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Five Takeaways From Pitt’s Big Win and Potentially Bigger Loss on Saturday



PITTSBURGH — Pitt’s chances of getting off to a good start in conference play took a huge hit on Saturday, despite not starting for two more weeks.

After Pitt’s 72-51 win over McNeese State on Saturday, Pitt head coach Kevin Stallings announced that senior forward Ryan Luther will miss “at least” two to three weeks with a stress reaction in his right foot.

If there is one player Pitt could ill afford to lose this season, it was Luther. He leads the team in points, rebounds, block, steals, minutes and pretty much anything else you’d care to name.

He’s the only four-year senior on a squad that includes seven freshman. He’s the only player taller than 6-foot-6 that’s averaging more than 15 minutes per game. He’s basically everything to a young team that was probably going to struggle in league play even with him. Now, the outlook has decidedly darkened for the near future.

But in some ways, it’ll be a productive glimpse into the future for nut just the fans, but for Stallings and the coaching staff, as well. This season was always going to be more about developing players and fundamental habits for 2018-19 than it was stacking wins.

In that regard, everyone involved will get an extended sneak peak at what the Panthers will have to work with in the paint after Luther moves on.


Saturday against McNeese State, it wasn’t very pretty. The primary recipients of additional playing time in Luther’s absence were freshmen forwards Terrell Brown and Peace Ilegomah, who both set new career highs in minutes.

Brown started and played 24 minutes while scoring two points on 1 of 5 shooting. He grabbed seven rebounds and had two blocks, four assists and a turnover. Ilegomah made his only field goal and was 1 of 2 at the free-throw line for three points. He also had two rebounds, three blocks, one assist and two turnovers. Kene Chukwuka also contributed his usual 17 minutes per night, with no points and four rebounds.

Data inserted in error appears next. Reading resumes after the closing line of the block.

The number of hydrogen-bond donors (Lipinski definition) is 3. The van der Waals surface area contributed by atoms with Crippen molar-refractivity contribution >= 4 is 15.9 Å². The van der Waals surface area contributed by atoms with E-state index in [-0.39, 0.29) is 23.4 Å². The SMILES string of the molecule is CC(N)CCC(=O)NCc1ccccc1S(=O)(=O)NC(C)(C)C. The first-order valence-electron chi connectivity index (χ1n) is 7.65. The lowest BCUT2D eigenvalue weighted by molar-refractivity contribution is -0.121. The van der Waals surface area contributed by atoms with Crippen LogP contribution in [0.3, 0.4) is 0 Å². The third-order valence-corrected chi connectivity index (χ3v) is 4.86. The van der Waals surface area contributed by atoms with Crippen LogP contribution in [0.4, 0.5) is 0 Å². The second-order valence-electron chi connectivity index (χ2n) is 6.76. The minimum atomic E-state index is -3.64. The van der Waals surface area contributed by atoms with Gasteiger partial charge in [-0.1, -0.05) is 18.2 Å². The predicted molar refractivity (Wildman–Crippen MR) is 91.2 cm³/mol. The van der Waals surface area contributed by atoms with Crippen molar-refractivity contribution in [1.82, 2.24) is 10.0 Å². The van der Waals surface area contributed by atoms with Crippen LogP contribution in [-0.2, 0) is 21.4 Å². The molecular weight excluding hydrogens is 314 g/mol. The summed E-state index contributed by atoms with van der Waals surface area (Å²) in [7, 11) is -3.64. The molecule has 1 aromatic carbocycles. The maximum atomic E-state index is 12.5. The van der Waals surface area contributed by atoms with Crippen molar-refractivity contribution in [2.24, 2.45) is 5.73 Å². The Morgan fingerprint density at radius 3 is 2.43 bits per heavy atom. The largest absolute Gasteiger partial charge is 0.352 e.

Those are pretty much Pitt’s only realistic options as centers, and they combined for five points and 13 rebounds in 57 minutes of playing time. That’s just not enough offense, and though Pitt easily beat McNeese State thanks to Jared Wilson-Frame’s ridiculous second half, Pitt’s inside issues loom large. They’re exacerbated by the fact that McNeese didn’t play a single player taller than 6-foot-8.


Pitt starts conference play with Miami on Dec. 30, Louisville on Jan. 2 and Virginia on Jan. 6. Miami has 6-foot-11 sophomore Dewan Huell, who is averaging 13.1 points and 5.6 rebounds per game. Louisville 7-footer Anas Mahmoud is averaging 9.4 points, 7.7 rebounds and 3.7 blocks per game. Virginia sophomore Mamadi Diakite is 6-foot-9.

Pitt’s young big men are going to get a very early test when it comes to what life will be like in the ACC.


Seeing exactly what they have in Brown, Chukwuka and Ilegomah can also be beneficial to the coaching staff. Stallings is already adding 6-foot-9 forward Bryce Golden to the team in the Class of 2018, along with junior college point guard Danya Kingsby. 

The Panthers have at least one more scholarship to work with in the Class of 2018, and a look at the team’s post play sans-Luther may help the coaching staff prioritize which position needs the last scholarship.


In Luther’s absence, Wilson-Frame unquestionably stepped up as a leader of the team. As a junior on a team full of freshmen, that should be expected. But a lot of this is new to Wilson-Frame, too, after spending his first two seasons in junior college.

There have obviously been physical adjustments to his game that he’s had to make, but Wilson-Frame talked on Saturday about a mental hurdle that he’s had to overcome. He explained that in a junior college — any junior college, not just Northwest Florida State — everyone involved is all about doing what they need to in order to advance to the next level.

It took some time for him to readjust to an environment where the team concept came first. Making that change has helped him be a more vocal and enthusiastic leader.

“Here, everybody cares about each other,” he said. “One of the transitions I had to make was just mentally relaxing and being able to trust people again 100 percent.”

Sandy Schall, Coldwell Banker
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